This scary movie was becoming something of a talking point before I even saw a trailer, and when I did it looked like a Wicker Man style movie, I was definitely looking forward to it, written and directed by Ari Aster (Hereditary). Basically, college student Dani Ardor (Lady Macbeth’s Florence Pugh) suffers from severe emotional trauma during winter, after her sister kills their parents and commits suicide, flooding the house with carbon monoxide from a car. This trauma adds further pressure to her relationship with her anthropology graduate student boyfriend Christian Hughes (Jack Reynor), who is already emotionally distant. The following summer, Dani attends a party with Christian and friends Mark (Will Poulter) and Josh (William Jackson Harper). Christian and his friends are invited to attend a midsummer celebration in Hälsingland, Sweden, by their Swedish friend Pelle (Vilhelm Blomgren). It only occurs once every ninety years at Pelle’s ancestral commune, the Hårga. Dani finds out about the trip, and Christian awkwardly invites her to join them. The group arrives at the commune and together they take a psilocybin concoction offered by Pelle’s brother, Ingemar (Hampus Hallberg). They also meet English couple Simon (Archie Madekwe) and Connie (Ellora Torchia), they were invited to attend the festivities by Ingemar. The psilocybin causes Dani to have a bad trip and she hallucinates about her dead sister. The group are initially accepting of the commune’s peaceful if strange nature, routines and rituals. But then tensions rise after Pelle brings them to witness an ättestupa ritual in which the two elderly commune members commit senicide by leaping from a clifftop. When the male elder fails to die as a result of the fall, several members crush his skull with a mallet. The group are disturbed after witnessing this ritual, but they decide to stay, at the behest of Pelle, and because Josh is writing a thesis about the Hårga. The next day, Simon and Connie disappear, but the group is assured they were taken to the train station. Christian decides to copy Josh’s thesis on the Hårga, causing a rift between them. Josh wants more information from an elder on the commune’s ancient runic practices, which are based on paintings made by Ruben (Levente Puczko-Smith), a deformed member selectively born incestuously, he is considered an oracle. Mark unwittingly urinates on an ancestral tree where ashes are scattered, he is scolded by Ulf (Henrik Norlen), and later lured away by a female member, never to be seen again. That night, Josh sneaks into a temple to photograph scriptures in a mysterious book, he is distracted by a partially nude man wearing Mark’s skinned face, he is hit over the head with a hammer and dragged away. The next day Dani is invited to partake a maypole dancing competition, all taking part must continue dancing until they fall and are eliminated. At the same time, Christian is drugged and groomed to participate in a ritual in which he impregnates virginal commune member Maja (Isabelle Grill) whilst being watched and surrounded by naked female elders. Dani wins the competition and is crowned the “May Queen”. Following her victory, she discovers Christian having sex with Maja, she has a panic attack, she is surrounded by several of the Hårga women who wail with her. A disoriented Christian realises what is going on, he runs out naked and hides in a shed, there he discovers Josh’s leg, and Simon who has been ritually dismembered as a blood eagle. Christian is found by an elder and then paralyzed with an unknown drug. The cult explains that, at the conclusion of the ritual, nine human sacrifices must be offered. The first four victims are outsiders, therefore Josh, Mark, Connie, and Simon. The next four victims are cult members, two senicide elders, a still-living Ingemar, and a second living volunteer. As the May Queen, Dani must choose the ninth and final victim, either an outsider or a lottery-selected cult member. Bitter and heartbroken, Dani chooses to sacrifice Christian. He is stuffed into a disembowelled brown bear and placed in a yellow temple alongside the other sacrifices. The temple is filled with straw bales and set alight; the cult celebrates the completion of their ritual. Dani at first sobs in horror but gradually begins to smile. Also starring Anna Åström as Karin, Gunnel Fred as Siv, Julia Ragnarsson as Inga, Liv Mjönes as Ulla, Gabi Fon as Dani’s Mother, and Zsolt Bojári as Dani’s Father. Pugh gives a good performance as the emotionally damaged young woman, Reynor is reasonable as her unworthy boyfriend, and Poulter and other supporting cast members do well also. It is very simple, people brought to a secluded location to be carefree, with a pagan cult behaving strangely and slowly becoming more suspicious and sinister, the twist here is that it in a location where the sun never sets, you can see obvious similarities to The Wicker Man, it is perhaps a little too long, and as a “slow burner” it is maybe too slow at times, but the continuing strangeness, occasional shocks and tension keeps going, a reasonable folk horror. Worth watching!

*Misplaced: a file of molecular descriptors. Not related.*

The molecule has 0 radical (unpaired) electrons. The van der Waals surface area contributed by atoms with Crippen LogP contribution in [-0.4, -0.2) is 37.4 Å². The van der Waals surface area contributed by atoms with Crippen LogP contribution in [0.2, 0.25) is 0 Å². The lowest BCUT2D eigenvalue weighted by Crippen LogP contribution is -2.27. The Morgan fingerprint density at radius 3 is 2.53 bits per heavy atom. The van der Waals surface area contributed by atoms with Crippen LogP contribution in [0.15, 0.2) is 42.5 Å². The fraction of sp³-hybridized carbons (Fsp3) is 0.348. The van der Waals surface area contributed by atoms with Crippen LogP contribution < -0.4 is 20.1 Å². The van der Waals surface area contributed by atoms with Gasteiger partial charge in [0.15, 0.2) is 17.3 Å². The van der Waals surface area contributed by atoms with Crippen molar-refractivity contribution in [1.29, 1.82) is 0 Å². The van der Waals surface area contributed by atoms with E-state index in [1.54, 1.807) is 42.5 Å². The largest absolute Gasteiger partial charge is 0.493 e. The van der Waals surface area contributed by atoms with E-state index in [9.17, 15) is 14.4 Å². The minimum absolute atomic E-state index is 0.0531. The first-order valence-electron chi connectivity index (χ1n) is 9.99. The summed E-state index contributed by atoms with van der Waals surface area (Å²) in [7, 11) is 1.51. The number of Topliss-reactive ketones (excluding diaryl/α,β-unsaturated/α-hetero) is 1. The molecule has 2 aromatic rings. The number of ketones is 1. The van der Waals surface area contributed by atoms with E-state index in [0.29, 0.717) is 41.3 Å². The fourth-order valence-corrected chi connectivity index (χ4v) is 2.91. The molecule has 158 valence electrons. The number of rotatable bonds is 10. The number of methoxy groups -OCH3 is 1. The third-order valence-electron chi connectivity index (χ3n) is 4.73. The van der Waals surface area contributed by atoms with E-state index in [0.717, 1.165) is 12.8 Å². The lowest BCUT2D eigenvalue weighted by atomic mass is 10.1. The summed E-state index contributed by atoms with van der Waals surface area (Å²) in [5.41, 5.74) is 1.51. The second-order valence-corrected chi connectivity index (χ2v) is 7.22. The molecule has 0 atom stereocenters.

• tapio-keskitalo-suominen